In the Texas action, PersonalWeb’s infringement contentions specifically referenced S3’s use of conditional get requests. PersonalWeb also represented in discovery that S3’s use of ETags to perform conditional operations infringed the asserted patents.
Following the district court’s claim construction order, PersonalWeb stipulated to the dismissal of all its claims against Amazon with prejudice. The district court subsequently issued an order dismissing all claims against Amazon with prejudice and entered final judgment against PersonalWeb.
Beginning almost four years later, PersonalWeb filed dozens of new lawsuits in various districts against website operators, many of which were Amazon’s customers. PersonalWeb alleged that by using S3, Amazon’s customers had infringed the above-referenced patents. Amazon intervened in the customer suits. Amazon also filed a declaratory judgment complaint against PersonalWeb, seeking an order barring PersonalWeb’s infringement actions against Amazon and its customers in light of the prior action against Amazon in the Eastern District of Texas. The customer cases and Amazon’s declaratory judgment action were consolidated in a multi-district proceeding and assigned to the Northern District of California for pretrial proceedings. The district court there began with Amazon’s declaratory judgment action and selected a representative customer case to proceed along with it, staying the other cases.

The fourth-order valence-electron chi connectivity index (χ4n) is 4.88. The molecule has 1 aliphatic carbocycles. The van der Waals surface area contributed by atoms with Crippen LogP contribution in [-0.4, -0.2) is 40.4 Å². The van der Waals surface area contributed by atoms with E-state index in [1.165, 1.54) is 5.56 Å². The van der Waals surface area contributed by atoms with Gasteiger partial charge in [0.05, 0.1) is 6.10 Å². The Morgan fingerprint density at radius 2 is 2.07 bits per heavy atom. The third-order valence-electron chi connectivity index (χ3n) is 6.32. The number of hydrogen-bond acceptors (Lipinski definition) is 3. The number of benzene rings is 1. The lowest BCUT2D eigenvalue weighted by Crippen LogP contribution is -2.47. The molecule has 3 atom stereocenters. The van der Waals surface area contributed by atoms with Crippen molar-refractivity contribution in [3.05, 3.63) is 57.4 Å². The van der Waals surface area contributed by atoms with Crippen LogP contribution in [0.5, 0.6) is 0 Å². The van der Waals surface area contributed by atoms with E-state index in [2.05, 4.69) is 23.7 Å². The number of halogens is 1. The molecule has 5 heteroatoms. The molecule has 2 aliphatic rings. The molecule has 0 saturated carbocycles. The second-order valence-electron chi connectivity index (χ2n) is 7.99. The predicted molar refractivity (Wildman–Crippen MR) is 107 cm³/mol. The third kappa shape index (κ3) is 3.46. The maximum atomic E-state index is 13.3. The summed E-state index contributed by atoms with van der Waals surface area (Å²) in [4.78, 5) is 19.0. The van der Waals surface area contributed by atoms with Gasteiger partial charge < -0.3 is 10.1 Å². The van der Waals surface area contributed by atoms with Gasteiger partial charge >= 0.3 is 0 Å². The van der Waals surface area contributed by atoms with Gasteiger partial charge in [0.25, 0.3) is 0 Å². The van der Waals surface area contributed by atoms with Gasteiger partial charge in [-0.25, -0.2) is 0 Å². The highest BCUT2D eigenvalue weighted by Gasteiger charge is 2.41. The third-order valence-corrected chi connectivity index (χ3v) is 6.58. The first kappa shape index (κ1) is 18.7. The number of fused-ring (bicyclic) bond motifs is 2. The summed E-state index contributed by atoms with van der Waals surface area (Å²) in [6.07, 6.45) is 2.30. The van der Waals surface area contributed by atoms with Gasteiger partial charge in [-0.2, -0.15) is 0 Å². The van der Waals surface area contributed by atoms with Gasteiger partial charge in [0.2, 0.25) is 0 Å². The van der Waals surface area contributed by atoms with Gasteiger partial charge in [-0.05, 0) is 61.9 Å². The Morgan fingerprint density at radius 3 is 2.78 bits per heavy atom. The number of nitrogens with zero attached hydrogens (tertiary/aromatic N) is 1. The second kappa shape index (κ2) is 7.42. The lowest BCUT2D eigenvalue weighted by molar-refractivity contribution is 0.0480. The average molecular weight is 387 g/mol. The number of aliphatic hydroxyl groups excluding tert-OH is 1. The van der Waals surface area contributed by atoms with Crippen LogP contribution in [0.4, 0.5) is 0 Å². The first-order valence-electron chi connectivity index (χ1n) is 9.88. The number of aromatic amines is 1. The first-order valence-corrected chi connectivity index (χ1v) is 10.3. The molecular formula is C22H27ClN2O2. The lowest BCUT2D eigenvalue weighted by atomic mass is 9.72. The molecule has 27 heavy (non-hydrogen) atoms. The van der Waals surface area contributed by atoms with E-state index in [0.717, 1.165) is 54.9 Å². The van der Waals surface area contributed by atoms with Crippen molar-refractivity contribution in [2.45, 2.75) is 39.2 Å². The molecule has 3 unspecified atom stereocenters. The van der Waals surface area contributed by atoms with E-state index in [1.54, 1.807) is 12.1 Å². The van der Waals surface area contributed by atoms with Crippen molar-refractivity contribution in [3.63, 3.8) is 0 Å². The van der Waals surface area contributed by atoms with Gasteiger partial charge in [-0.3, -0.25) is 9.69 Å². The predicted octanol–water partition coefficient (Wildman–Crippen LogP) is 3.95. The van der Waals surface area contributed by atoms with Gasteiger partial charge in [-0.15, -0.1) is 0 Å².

In its counterclaim against Amazon in the declaratory judgment action, PersonalWeb alleged that S3 infringed the asserted patents by using ETags to perform conditional operations. PersonalWeb made similar allegations against Amazon’s customers.
Amazon moved for summary judgment in its declaratory judgment action and partial summary judgment in the customer suit. Amazon argued that dismissal with prejudice of PersonalWeb’s action against Amazon in Texas barred further suits against Amazon or its customers for infringement based on Amazon’s S3 system.
The district court granted Amazon’s motion in part, holding that claim preclusion barred PersonalWeb’s claims regarding acts of infringement occurring prior to the final judgment in the Texas action, and that the Supreme Court’s Kessler doctrine [Kessler v. Eldred, 206 U.S. 285 (1907)], barred PersonalWeb’s claims relating to S3 after the final judgment.